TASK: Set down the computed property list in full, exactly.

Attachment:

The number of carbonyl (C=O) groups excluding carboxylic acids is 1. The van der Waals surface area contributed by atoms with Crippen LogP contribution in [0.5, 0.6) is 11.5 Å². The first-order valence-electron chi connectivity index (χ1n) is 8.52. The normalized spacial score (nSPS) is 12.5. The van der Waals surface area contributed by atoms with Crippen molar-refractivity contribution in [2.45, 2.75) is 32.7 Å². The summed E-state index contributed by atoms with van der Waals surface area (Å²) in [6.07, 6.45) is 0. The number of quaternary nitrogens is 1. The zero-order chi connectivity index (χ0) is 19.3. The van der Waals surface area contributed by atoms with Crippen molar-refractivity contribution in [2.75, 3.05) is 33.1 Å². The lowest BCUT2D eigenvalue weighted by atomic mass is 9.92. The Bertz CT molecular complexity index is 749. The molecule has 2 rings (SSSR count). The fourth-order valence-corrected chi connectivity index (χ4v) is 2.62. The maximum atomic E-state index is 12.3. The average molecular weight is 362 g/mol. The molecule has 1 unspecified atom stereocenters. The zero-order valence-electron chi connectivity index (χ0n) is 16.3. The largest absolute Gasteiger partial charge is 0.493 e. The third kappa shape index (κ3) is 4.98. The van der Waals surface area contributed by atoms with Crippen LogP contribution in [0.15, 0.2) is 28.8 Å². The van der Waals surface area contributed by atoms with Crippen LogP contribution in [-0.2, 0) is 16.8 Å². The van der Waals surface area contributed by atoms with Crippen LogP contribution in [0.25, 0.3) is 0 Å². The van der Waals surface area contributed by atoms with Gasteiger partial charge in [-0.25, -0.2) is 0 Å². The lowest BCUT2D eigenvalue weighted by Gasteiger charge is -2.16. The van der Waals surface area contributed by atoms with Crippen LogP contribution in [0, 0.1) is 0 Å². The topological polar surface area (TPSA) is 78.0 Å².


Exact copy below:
The number of carbonyl (C=O) groups excluding carboxylic acids is 1. The van der Waals surface area contributed by atoms with Crippen LogP contribution in [0.5, 0.6) is 11.5 Å². The first-order valence-electron chi connectivity index (χ1n) is 8.52. The normalized spacial score (nSPS) is 12.5. The van der Waals surface area contributed by atoms with Crippen molar-refractivity contribution in [2.45, 2.75) is 32.7 Å². The summed E-state index contributed by atoms with van der Waals surface area (Å²) in [6.07, 6.45) is 0. The number of quaternary nitrogens is 1. The zero-order chi connectivity index (χ0) is 19.3. The van der Waals surface area contributed by atoms with Crippen molar-refractivity contribution in [2.75, 3.05) is 33.1 Å². The lowest BCUT2D eigenvalue weighted by atomic mass is 9.92. The Bertz CT molecular complexity index is 749. The molecule has 2 rings (SSSR count). The fourth-order valence-corrected chi connectivity index (χ4v) is 2.62. The maximum atomic E-state index is 12.3. The average molecular weight is 362 g/mol. The molecule has 1 unspecified atom stereocenters. The zero-order valence-electron chi connectivity index (χ0n) is 16.3. The largest absolute Gasteiger partial charge is 0.493 e. The third kappa shape index (κ3) is 4.98. The van der Waals surface area contributed by atoms with Crippen LogP contribution in [0.15, 0.2) is 28.8 Å². The van der Waals surface area contributed by atoms with Crippen LogP contribution in [-0.2, 0) is 16.8 Å². The van der Waals surface area contributed by atoms with Crippen LogP contribution in [0.25, 0.3) is 0 Å². The van der Waals surface area contributed by atoms with Gasteiger partial charge in [-0.25, -0.2) is 0 Å². The lowest BCUT2D eigenvalue weighted by Gasteiger charge is -2.16. The van der Waals surface area contributed by atoms with Crippen LogP contribution in [0, 0.1) is 0 Å². The topological polar surface area (TPSA) is 78.0 Å².